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Milton Hershey School Lifer Shares the Skills He Gained

Milton Hershey School has had more than 600 alumni enroll in pre-K, kindergarten, or first grade—or sometimes even earlier. At MHS, these students earn the distinction of being a “lifer” once they complete their 12 years of schooling and graduate. As we prepare to celebrate them at the school’s 89th Commencement Ceremony on Sunday, June 11, we asked several of this year’s 18 lifers what their time at MHS has meant to them.

Milton Hershey School senior Darrin Okere-Darko.

What does it mean to be an MHS lifer to you?

Being a lifer at MHS means you have grit. Those who have persevered through more than a decade at the school and did not give up achieved quite the accomplishment. Being a Milt is not easy. With the separation from family on a daily basis to the high expectations of MHS students, not just anyone can graduate from the school. To be a lifer means you took advantage of every opportunity and overcame all obstacles in front of you to create your own success. 

How has your time at MHS helped prepare you for life after graduation?

Leaving MHS, I will take my determination and work ethic with me. These skills and my MHS support system have helped me work through hard times over the years. I am grateful that I will be able to keep the connections I have made with my classmates, houseparents, teachers, and mentors as I start a new journey.

What are you most looking forward to after graduation?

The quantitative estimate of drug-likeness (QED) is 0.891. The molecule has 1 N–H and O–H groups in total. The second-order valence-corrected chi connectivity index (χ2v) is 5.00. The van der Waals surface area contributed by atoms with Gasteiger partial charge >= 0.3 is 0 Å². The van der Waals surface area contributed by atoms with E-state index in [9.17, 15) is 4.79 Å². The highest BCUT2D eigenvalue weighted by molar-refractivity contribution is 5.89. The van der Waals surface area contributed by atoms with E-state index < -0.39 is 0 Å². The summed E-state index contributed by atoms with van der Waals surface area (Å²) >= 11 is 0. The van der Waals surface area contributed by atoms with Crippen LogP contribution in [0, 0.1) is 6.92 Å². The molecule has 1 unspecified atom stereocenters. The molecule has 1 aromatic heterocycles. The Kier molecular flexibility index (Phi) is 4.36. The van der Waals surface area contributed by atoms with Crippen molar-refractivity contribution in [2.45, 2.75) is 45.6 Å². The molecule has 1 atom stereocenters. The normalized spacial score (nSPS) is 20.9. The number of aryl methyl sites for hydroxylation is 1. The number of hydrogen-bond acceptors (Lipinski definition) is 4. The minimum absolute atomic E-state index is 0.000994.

What I most look forward to are the different environments and opportunities I will be presented with after I graduate. I am excited to use the skills I learned at MHS in a real-world setting. I will miss the relationships I’ve gained here but am looking forward to seeing them grow and evolve after graduation.

When you think about life after graduation from Milton Hershey School, as a lifer, what comes to mind?

Even when I am no longer an MHS student, I will remain a part of this community. Being a lifer or a Milt is a title that I get to keep for the rest of my life. My experiences here are what shaped me into the person I am today.

Read More about the Significance of Lifers at MHSLearn More about the Class of 2023

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Milton Hershey School does not discriminate in admissions or other programs and services on the basis of race, color, national or ethnic origin, ancestry, sex, religious creed or disability. Read important MHS policies on equal opportunity and diversity, equal employment opportunity, and more.